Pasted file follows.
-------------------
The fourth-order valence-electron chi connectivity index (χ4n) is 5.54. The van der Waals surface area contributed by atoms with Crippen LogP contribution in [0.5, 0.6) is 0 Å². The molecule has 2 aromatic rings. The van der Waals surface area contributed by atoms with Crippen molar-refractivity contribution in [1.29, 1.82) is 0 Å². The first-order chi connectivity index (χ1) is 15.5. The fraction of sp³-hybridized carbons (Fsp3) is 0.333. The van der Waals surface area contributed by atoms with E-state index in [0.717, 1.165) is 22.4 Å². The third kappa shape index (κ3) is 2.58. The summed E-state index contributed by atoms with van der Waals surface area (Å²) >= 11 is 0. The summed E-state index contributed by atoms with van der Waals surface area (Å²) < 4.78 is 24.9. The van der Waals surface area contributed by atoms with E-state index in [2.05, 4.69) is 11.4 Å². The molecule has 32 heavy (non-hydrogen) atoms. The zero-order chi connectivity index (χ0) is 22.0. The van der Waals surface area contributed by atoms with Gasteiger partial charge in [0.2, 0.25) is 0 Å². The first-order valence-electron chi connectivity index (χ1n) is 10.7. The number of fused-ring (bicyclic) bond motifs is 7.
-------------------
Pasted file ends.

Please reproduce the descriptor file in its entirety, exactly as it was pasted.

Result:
The fourth-order valence-electron chi connectivity index (χ4n) is 5.54. The van der Waals surface area contributed by atoms with Crippen LogP contribution in [0.5, 0.6) is 0 Å². The molecule has 2 aromatic rings. The van der Waals surface area contributed by atoms with Crippen molar-refractivity contribution in [1.29, 1.82) is 0 Å². The first-order chi connectivity index (χ1) is 15.5. The fraction of sp³-hybridized carbons (Fsp3) is 0.333. The van der Waals surface area contributed by atoms with E-state index in [0.717, 1.165) is 22.4 Å². The third kappa shape index (κ3) is 2.58. The summed E-state index contributed by atoms with van der Waals surface area (Å²) >= 11 is 0. The summed E-state index contributed by atoms with van der Waals surface area (Å²) < 4.78 is 24.9. The van der Waals surface area contributed by atoms with E-state index in [2.05, 4.69) is 11.4 Å². The molecule has 32 heavy (non-hydrogen) atoms. The zero-order chi connectivity index (χ0) is 22.0. The van der Waals surface area contributed by atoms with Gasteiger partial charge in [0.2, 0.25) is 0 Å². The first-order valence-electron chi connectivity index (χ1n) is 10.7. The number of fused-ring (bicyclic) bond motifs is 7.